LINGUIST List 3.533

Fri 26 Jun 1992

FYI: Phonetic Fonts

Editor for this issue: <>


  1. "Charles A. Bigelow", phonetic fonts

Message 1: phonetic fonts

Date: Fri, 26 Jun 92 0:46:57 PDTphonetic fonts
From: "Charles A. Bigelow" <bigelowSunburn.Stanford.EDU>
Subject: phonetic fonts

Kris Holmes and I are developing a set of phonetic fonts that we
intend to license at no cost to the community of linguists. As the
fonts near completion, we are seeking suggestions of characters and
mappings that linguists would wish to see in the fonts, before we
"freeze" the fonts. We are also interested in hearing from brave souls
willing to beta-test the flaky early versions fonts and provide

The basic features of the fonts are as follows:

1. Character sets.
International Phonetic Alphabet
Americanist phonetic alphabet
Latin capitals

2. Format.
TrueType, in two versions: one formatted for use with Microsoft
Windows 3.1 on IBM PCs and compatibles; the other for use with Apple
Macintosh computers running System 7, or System 6 with the TrueType

3. Mapping (of characters to keyboard).
Suggestions welcome. One plan is to put all the characters into one
font, and allow users to remap as necessary. This would require use of
a font tool that can remap Truetype fonts. An alternative plan is to
provide 2 or 3 basic mappings that allow access to complementary sets
of characters.

4. Style(s).
Lucida* Sans 		(1st release)
Lucida Bright		(2nd release)
Lucida Bright Italic	(later release)
Lucida Sans Italic	(later release)

Lucida is a family of fonts that contains a wide variety of harmonized
styles. If you want to see what Lucida looks like, Lucida Bright is
the standard text face used in Scientific American, and Lucida Sans is
used for boxed text in the same magazine. Because of its high
legibility at small sizes and low resolutions, Lucida Sans is also
used as the standard interface font for Sun Microsystems OpenLook user

If you want to look at commercial TrueType versions of Lucida, Lucida
Bright, Lucida Sans, and twenty other Lucida fonts, including three
math fonts, scripts, and other styles, can currently be found in the
"Microsoft TrueType Font Pack For Windows", sold at steep discount at
many computer software stores. The Lucida phonetic fonts harmonize
with these other Lucida fonts, both in text and in formal notation
using the Lucida math fonts. The Microsoft versions of Lucida are also
"read/write embeddable" (see below).

5. License.
The Lucida phonetic fonts will be licensed by us to end users at no
charge, and the fonts may be copied and distributed for no charge. In
addition, the Lucida Phonetic fonts can be "embedded" in documents. A
brief explanation may be helpful. TrueType fonts contain a feature,
which, if enabled, allows applications to "read/write embed" the fonts
in documents. In other words, a read/write embeddable font can be
attached by a user to a document, and the document can be transmitted
to someone else, who can then read and print the document in that
font, and can detach the font and use it in additional documents. This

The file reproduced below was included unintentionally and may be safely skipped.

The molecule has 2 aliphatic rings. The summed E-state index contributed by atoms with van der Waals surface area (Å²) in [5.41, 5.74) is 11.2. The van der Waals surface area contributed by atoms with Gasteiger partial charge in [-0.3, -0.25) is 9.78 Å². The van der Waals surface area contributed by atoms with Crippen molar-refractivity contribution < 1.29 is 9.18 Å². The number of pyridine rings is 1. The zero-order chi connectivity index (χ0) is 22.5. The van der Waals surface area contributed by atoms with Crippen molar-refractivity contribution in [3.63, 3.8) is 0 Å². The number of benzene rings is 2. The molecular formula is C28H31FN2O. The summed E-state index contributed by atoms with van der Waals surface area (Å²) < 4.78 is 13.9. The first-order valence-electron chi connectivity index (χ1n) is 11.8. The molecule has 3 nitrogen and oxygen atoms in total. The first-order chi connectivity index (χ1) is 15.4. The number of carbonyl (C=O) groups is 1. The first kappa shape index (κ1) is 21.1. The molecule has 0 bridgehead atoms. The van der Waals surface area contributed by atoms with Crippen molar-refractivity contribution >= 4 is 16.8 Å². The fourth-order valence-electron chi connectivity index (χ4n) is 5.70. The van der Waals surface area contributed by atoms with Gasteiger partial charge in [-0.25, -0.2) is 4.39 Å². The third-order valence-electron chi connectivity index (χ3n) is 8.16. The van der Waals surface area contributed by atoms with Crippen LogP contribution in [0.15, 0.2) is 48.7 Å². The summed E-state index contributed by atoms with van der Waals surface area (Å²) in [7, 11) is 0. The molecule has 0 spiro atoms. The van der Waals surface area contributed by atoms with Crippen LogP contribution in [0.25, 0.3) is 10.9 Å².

means that you can be sure that the recipient of your document,
whether a colleague, a journal, or a typesetting service bureau, will
have the same font(s) that you used.

Although these Lucida phonetic fonts will be licensed to end users
without charge, the fonts may not be used for commercial distribution,
sale, or sublicensing. The right to use the fonts will convey no other
rights in the font designs, digital implementations, or trademark.

6. Distribution Medium.
Macintosh 800K diskette.

Distribution restrictions. We prefer to send only one diskette per
department or institution, to reduce the effort and expense or
reproducing and mailing. However, since the fonts may be copied and
distributed, recipients may distribute the fonts further within
departments and institutions, and to free-lance linguists outside
(since, as we have seen on this list, some schools are closing, or
trying to close, their linguistics departments).

7. Background. Over the past sixteen years, Kris Holmes and I have
designed a wide variety of fonts for various purposes. Users of
Macintosh System 7 can see our work in the TrueType versions of New
York, Geneva, Monaco, and Chicago. Kris and I have worked with
linguists on various typographic projects, which have numbered among
the most enjoyable and interesting work we have done. We are donating
these phonetic fonts to the community of linguists as a kind of token
of esteem and gratitude. In particular, we are grateful to Dell Hymes
and Bill Bright for their encouragement, though they certainly cannot
be held responsible for any mistakes or problems in these phonetic

8. Suggestions and requests can be sent by e-mail directly to:

Since the ASCII character set on most terminals limits what can be
sent by e-mail, printed or written copy and suggestions can be sent

	Charles Bigelow
	Bigelow & Holmes
	P.O. Box 1299
	Menlo Park, CA 94026

If you want to be placed on a mailing list for the finished fonts, or
want to be a beta-tester, please send your (snail) Mail address,
and say whether you want to get the flaky test versions, or wait for
the more stable releases.

-- Chuck Bigelow

*Lucida is a registered trademark of Bigelow & Holmes Inc.
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